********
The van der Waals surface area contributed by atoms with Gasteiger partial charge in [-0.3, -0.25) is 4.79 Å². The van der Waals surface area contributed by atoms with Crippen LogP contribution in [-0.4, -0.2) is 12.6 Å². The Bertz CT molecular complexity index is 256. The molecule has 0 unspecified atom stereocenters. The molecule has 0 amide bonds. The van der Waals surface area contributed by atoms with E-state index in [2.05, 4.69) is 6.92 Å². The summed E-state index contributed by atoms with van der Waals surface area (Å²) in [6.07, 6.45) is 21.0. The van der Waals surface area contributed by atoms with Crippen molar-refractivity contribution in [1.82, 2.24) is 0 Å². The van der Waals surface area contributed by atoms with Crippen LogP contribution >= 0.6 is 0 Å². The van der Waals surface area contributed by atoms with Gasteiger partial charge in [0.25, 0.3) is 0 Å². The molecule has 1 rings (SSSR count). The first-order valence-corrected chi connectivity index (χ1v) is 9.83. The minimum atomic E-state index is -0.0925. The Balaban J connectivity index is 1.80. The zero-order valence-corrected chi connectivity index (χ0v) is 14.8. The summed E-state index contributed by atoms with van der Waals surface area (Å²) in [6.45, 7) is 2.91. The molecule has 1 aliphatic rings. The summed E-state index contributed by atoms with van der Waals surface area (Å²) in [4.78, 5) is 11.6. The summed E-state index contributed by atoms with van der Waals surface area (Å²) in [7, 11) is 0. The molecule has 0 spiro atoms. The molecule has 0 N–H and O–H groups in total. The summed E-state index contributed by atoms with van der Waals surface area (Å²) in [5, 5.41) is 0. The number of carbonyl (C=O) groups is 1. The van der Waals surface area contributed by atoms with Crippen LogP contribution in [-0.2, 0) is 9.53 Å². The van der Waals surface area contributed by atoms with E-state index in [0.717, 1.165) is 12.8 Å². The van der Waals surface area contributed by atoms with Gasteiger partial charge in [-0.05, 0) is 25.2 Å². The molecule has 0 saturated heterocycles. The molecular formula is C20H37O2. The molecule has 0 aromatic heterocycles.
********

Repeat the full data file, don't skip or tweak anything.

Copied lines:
The van der Waals surface area contributed by atoms with Gasteiger partial charge in [-0.3, -0.25) is 4.79 Å². The van der Waals surface area contributed by atoms with Crippen LogP contribution in [-0.4, -0.2) is 12.6 Å². The Bertz CT molecular complexity index is 256. The molecule has 0 unspecified atom stereocenters. The molecule has 0 amide bonds. The van der Waals surface area contributed by atoms with E-state index in [2.05, 4.69) is 6.92 Å². The summed E-state index contributed by atoms with van der Waals surface area (Å²) in [6.07, 6.45) is 21.0. The van der Waals surface area contributed by atoms with Crippen molar-refractivity contribution in [1.82, 2.24) is 0 Å². The van der Waals surface area contributed by atoms with Crippen LogP contribution >= 0.6 is 0 Å². The van der Waals surface area contributed by atoms with Gasteiger partial charge in [0.25, 0.3) is 0 Å². The molecule has 1 rings (SSSR count). The first-order valence-corrected chi connectivity index (χ1v) is 9.83. The minimum atomic E-state index is -0.0925. The Balaban J connectivity index is 1.80. The zero-order valence-corrected chi connectivity index (χ0v) is 14.8. The summed E-state index contributed by atoms with van der Waals surface area (Å²) in [6.45, 7) is 2.91. The molecule has 1 aliphatic rings. The summed E-state index contributed by atoms with van der Waals surface area (Å²) in [4.78, 5) is 11.6. The summed E-state index contributed by atoms with van der Waals surface area (Å²) in [7, 11) is 0. The molecule has 0 spiro atoms. The molecule has 0 N–H and O–H groups in total. The summed E-state index contributed by atoms with van der Waals surface area (Å²) in [5, 5.41) is 0. The number of carbonyl (C=O) groups is 1. The van der Waals surface area contributed by atoms with Crippen LogP contribution in [-0.2, 0) is 9.53 Å². The van der Waals surface area contributed by atoms with E-state index in [0.717, 1.165) is 12.8 Å². The van der Waals surface area contributed by atoms with Gasteiger partial charge in [-0.05, 0) is 25.2 Å². The molecule has 0 saturated heterocycles. The molecular formula is C20H37O2. The molecule has 0 aromatic heterocycles.